Parts are available, often for free. Fully configured, you can put 16
processors in this machine.

It can run on 110 volts, single phase (house outlet). I'd recommend a
lightly used 20 amp circuit.

Pickup truck, minivan or trailer needed for pickup. Or you can bring 6
men with you and we'll strap it to the roof of your car (not responsible
for dents in roof). It's located in my cellar, but we have a "drive
through" cellar so no stairs are involved. If you have stairs at its
destination it can be disassembled into component chassis and moved with
two men.

Alternatively, I have an open utility trailer and a truck to tow with.
If we can find a *dry* day we can move it on the trailer.

Reply if interested.

__._,_.___
***There have been a lot of posts asking for references for local companies lately. To be fair and keep with the guidelines, please only request a reference if you also have something tangible to offer. Posts that do not include an offer with a request will be deleted.***

MANCHESTER, NH FREECYCLE(TM) RULES & ETIQUETTE:
1) Keep it free, Legal & Appropriate for all ages 2) Your first post must be an offer 3) Subject line includes - OFFER: TAKEN: WANTED: SUBJECT: and LOCATION 4) Please do not post the same "WANTED" posting more than once a week 5) NO politics, spam, money, personal attacks/rudeness 6) Post your approximate location 7) Keep it all in one e-mail 8) No pets 9) No trading 10) Responses go only to the member offering, not to the entire board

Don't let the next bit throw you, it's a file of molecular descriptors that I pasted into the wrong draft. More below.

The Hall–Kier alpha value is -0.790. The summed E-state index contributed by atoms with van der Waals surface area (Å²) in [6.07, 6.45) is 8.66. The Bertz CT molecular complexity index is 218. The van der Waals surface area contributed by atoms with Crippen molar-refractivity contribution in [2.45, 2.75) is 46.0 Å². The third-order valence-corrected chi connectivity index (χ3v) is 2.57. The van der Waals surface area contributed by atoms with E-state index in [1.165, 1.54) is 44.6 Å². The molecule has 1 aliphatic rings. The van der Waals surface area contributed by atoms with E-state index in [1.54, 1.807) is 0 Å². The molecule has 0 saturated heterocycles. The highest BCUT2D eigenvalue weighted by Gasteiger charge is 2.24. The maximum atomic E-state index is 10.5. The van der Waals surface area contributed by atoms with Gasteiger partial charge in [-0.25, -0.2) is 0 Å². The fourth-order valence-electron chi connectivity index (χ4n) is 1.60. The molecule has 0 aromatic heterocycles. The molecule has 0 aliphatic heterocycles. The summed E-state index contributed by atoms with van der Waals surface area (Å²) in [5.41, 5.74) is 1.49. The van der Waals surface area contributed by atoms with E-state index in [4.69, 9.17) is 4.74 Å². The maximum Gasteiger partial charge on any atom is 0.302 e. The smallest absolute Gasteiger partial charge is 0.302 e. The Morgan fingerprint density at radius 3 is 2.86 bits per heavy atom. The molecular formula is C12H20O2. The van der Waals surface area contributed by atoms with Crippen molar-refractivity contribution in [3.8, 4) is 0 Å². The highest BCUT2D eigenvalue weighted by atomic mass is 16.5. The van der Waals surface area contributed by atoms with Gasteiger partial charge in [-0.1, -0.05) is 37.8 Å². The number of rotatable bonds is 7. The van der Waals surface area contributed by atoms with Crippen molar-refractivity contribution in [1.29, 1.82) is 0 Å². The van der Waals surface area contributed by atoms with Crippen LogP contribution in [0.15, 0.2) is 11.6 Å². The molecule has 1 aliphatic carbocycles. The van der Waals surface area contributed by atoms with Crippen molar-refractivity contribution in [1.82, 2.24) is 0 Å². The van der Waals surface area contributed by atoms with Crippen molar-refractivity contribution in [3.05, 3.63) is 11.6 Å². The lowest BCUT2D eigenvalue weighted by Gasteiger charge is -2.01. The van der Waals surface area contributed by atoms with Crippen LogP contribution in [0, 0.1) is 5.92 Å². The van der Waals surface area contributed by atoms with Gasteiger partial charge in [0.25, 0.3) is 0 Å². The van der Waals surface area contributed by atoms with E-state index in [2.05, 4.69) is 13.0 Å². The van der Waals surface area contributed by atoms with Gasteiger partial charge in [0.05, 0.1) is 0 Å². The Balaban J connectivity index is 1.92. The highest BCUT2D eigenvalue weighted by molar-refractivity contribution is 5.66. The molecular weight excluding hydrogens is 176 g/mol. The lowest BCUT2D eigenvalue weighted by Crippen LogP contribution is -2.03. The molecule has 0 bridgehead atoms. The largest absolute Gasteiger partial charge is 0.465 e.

--
Stranger Than Fiction. Improvisation. New Hampshire. www.strangerthanfiction.us
--
In my many years I have come to a conclusion that one useless man is a shame, two is a law firm, and three or more is a congress. - John
Adams
Bill Sconce | 1 Aug 19:47 2006
X-Face

Re: Malware "best practices"

On Thu, 27 Jul 2006 19:11:39 -0400
Jason Stephenson <jason@...> wrote:

> As a programmer, I can tell you why. Most programmers are not
> well versed in the art or the science (if there really is any)
> of programming.

In a beautiful paper, "Hackers and Painters" [1] Paul Graham [2] says:
    ...
    I've never liked the term "computer science." The main reason
    I don't like it is that there's no such thing. 

    Computer science is a grab bag of tenuously related areas thrown 
    together by an accident of history, like Yugoslavia. At one end you 
    have people who are really mathematicians, but call what they're
    doing computer science so they can get DARPA grants. ... It's as if
    mathematicians, physicists, and architects all had to be in the